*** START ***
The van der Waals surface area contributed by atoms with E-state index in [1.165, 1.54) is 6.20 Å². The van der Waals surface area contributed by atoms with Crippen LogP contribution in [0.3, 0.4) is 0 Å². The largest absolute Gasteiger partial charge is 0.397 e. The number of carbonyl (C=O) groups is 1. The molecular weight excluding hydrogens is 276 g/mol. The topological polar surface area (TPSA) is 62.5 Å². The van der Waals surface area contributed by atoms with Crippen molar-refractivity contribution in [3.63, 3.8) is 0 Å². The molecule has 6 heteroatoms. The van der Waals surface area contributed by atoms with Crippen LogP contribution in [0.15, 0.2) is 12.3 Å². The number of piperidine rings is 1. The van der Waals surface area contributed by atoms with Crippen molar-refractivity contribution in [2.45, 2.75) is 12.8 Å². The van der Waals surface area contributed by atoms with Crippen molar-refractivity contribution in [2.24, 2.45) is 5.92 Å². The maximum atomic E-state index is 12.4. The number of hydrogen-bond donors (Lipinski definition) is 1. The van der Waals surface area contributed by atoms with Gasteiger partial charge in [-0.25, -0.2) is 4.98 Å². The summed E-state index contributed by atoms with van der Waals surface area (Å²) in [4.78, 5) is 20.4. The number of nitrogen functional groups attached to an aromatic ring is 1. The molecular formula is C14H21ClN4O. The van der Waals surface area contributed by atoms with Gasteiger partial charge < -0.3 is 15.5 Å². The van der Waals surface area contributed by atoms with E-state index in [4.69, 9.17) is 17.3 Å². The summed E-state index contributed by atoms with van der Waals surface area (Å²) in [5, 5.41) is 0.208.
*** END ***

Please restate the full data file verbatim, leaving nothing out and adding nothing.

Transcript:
The van der Waals surface area contributed by atoms with E-state index in [1.165, 1.54) is 6.20 Å². The van der Waals surface area contributed by atoms with Crippen LogP contribution in [0.3, 0.4) is 0 Å². The largest absolute Gasteiger partial charge is 0.397 e. The number of carbonyl (C=O) groups is 1. The molecular weight excluding hydrogens is 276 g/mol. The topological polar surface area (TPSA) is 62.5 Å². The van der Waals surface area contributed by atoms with Crippen molar-refractivity contribution in [3.63, 3.8) is 0 Å². The molecule has 6 heteroatoms. The van der Waals surface area contributed by atoms with Crippen LogP contribution in [0.15, 0.2) is 12.3 Å². The number of piperidine rings is 1. The van der Waals surface area contributed by atoms with Crippen molar-refractivity contribution in [2.45, 2.75) is 12.8 Å². The van der Waals surface area contributed by atoms with Crippen molar-refractivity contribution in [2.24, 2.45) is 5.92 Å². The maximum atomic E-state index is 12.4. The number of hydrogen-bond donors (Lipinski definition) is 1. The van der Waals surface area contributed by atoms with Gasteiger partial charge in [-0.25, -0.2) is 4.98 Å². The summed E-state index contributed by atoms with van der Waals surface area (Å²) in [4.78, 5) is 20.4. The number of nitrogen functional groups attached to an aromatic ring is 1. The molecular formula is C14H21ClN4O. The van der Waals surface area contributed by atoms with Gasteiger partial charge < -0.3 is 15.5 Å². The van der Waals surface area contributed by atoms with E-state index in [4.69, 9.17) is 17.3 Å². The summed E-state index contributed by atoms with van der Waals surface area (Å²) in [5, 5.41) is 0.208.